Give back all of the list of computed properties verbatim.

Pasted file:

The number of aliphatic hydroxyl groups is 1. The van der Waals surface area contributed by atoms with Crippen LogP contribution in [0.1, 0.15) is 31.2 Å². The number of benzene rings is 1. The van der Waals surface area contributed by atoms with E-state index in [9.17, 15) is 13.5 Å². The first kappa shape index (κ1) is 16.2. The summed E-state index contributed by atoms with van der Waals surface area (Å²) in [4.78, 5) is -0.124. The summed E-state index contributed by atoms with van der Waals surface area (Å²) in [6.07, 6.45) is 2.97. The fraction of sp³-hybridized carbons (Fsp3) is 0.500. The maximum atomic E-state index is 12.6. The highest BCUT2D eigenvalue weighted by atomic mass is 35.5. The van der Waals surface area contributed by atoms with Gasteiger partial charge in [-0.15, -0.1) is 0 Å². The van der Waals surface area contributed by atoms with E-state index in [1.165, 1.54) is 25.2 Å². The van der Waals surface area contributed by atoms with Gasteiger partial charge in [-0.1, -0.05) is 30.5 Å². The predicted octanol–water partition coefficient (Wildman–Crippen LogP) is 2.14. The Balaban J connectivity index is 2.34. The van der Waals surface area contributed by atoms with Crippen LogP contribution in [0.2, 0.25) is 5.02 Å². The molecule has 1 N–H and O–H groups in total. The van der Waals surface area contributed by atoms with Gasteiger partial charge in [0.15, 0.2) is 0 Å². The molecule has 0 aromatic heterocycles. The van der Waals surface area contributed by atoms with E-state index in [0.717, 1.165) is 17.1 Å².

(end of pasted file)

The number of aliphatic hydroxyl groups is 1. The van der Waals surface area contributed by atoms with Crippen LogP contribution in [0.1, 0.15) is 31.2 Å². The number of benzene rings is 1. The van der Waals surface area contributed by atoms with E-state index in [9.17, 15) is 13.5 Å². The first kappa shape index (κ1) is 16.2. The summed E-state index contributed by atoms with van der Waals surface area (Å²) in [4.78, 5) is -0.124. The summed E-state index contributed by atoms with van der Waals surface area (Å²) in [6.07, 6.45) is 2.97. The fraction of sp³-hybridized carbons (Fsp3) is 0.500. The maximum atomic E-state index is 12.6. The highest BCUT2D eigenvalue weighted by atomic mass is 35.5. The van der Waals surface area contributed by atoms with Gasteiger partial charge in [-0.15, -0.1) is 0 Å². The van der Waals surface area contributed by atoms with E-state index in [1.165, 1.54) is 25.2 Å². The van der Waals surface area contributed by atoms with Gasteiger partial charge in [-0.1, -0.05) is 30.5 Å². The predicted octanol–water partition coefficient (Wildman–Crippen LogP) is 2.14. The Balaban J connectivity index is 2.34. The van der Waals surface area contributed by atoms with Crippen LogP contribution in [0.2, 0.25) is 5.02 Å². The molecule has 1 N–H and O–H groups in total. The van der Waals surface area contributed by atoms with Gasteiger partial charge in [0.15, 0.2) is 0 Å². The molecule has 0 aromatic heterocycles. The van der Waals surface area contributed by atoms with E-state index in [0.717, 1.165) is 17.1 Å².